In my experience, game developers are very passionate people (yes, even programmer, in their own fashion).  They love what they do, and they do what they love, and that’s great!  Except that it’s easy to turn something you enjoy into something bad for you.  For instance, I love poutine.  It’s one of the best food in the world.  When I started having a stable income, I would get one every other week.  I would be passionate about it : getting it from different restaurant, each having their own specialties, and I was determined to find the best one I could, and friends would even help me and enjoy finding the best one with me.  All good things come to an end though, and Inot only was I  starting to gain weight (it’s mostly 3 greasy ingredient : french fries, cheese curds and gravy), but I was starting to not enjoy poutine as much anymore, and even resent it.  I had overdosed on poutine (figure of speech, I didn’t literally fall down convulsing).  The same thing happens to anything you do/get/consume too often.  I’m sure it would be a kick ass job to be paid 8 hours a day to be sitting on the beach sipping on piña colada all day, every day, but after a year, I’ll get sick of it, and I might want to try something else.  Nowadays, I enjoy a poutine every now and then, and I am careful not to overdose on it again.

Divide and Conquer

Another important part of staying motivated (for me at least), was dividing my tasks into smaller tasks, until they take an amount of time I can digest.  Right now, with a wife, a baby girl, and a full time job, I am able to program in my spare time about 3 hours a week.  What I do have though is a 35 minutes commute time, which I often use to prepare a lot more carefully when I’ll program during my 3 hours.  For instance, I use Trello to keep track of my tasks.  I make them as small as possible, and as descriptive as possible.  For instance, my current Trello list for my yet unannounced game looks like this :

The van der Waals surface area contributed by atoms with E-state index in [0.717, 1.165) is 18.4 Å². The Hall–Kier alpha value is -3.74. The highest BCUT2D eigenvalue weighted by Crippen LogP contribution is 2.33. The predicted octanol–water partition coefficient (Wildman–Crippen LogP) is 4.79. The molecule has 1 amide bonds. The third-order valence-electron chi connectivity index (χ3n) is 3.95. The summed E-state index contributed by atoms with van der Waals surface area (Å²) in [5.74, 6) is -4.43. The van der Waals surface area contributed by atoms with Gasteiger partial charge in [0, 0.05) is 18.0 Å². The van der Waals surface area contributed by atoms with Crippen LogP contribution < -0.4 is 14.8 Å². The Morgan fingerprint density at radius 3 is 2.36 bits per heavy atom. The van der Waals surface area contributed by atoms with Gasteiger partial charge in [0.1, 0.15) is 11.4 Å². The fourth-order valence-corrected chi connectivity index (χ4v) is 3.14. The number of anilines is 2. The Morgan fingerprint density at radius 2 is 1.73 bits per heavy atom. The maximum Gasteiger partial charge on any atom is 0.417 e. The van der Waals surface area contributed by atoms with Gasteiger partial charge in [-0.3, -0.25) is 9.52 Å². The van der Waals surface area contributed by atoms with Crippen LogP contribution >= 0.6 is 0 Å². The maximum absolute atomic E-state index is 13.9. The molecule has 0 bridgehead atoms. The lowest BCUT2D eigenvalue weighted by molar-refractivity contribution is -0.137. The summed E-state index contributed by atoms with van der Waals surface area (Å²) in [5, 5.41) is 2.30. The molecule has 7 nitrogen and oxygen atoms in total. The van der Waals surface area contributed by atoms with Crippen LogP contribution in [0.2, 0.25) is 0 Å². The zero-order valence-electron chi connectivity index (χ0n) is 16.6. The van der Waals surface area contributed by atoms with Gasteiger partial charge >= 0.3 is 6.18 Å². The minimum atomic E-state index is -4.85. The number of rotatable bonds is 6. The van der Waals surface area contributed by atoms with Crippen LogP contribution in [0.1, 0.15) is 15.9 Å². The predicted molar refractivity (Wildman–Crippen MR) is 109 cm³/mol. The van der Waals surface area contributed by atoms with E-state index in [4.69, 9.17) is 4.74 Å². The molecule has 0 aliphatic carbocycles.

trelloboard

and we if we expand the “Add new Unit Archetype(Circle)”, it looks like this :

TrelloDetails.PNG

Each of those item in the checklist is a task that takes about 5 minutes each (except the “Acquire Visual asset” one.  If you know of good artists that do freelancing, let me know!).  The point is, make your tasks as small as possible in your “off” time.  Completing lots of small tasks helps to stay motivated (for me at least), and it helps a lot to manage my very scarce time.  It also helps a lot when I consider how many hours I spend programming.  My velocity seems very high, as I churn through tasks quite quickly.  I do spend maybe 1 hour preparing those tasks first though, so it’s not free, but since it’s during my commute anyway, I consider it free.

Final thoughts

My suggestion for people getting easily demotivated is to make sure you define motivation, enthusiasm and discipline correctly.  Knowing that, identify what helps you keep motivated after the enthusiasm subside.  I talked a lot about small tasks and Trello as it works well for me (I’m sure Evernote also does a wonderful job, just never used it), but try to identify one more thing that keeps you motivated.  More importantly though, determine what is your motivation, and set your expectation accordingly.  Do you think you’ll still be motivated after your initial enthusiasm subside?  Do you have the discipline to go through once the motivation goes away?  Sometimes motivation goes away without warning.  Discipline helps to keep you going forward, and helps with the return of said motivation.  More importantly though, don’t overdo it.  If you find something is no longer enjoyable, it happens.  Don’t become depressed because you’re doing something that you actively hate.  Discipline can get you far, but if you hate it all the way, don’t push yourself too hard either.  After all, the journey should be part of the fun.  It doesn’t have to be fun all the time, but it should be fun nonetheless.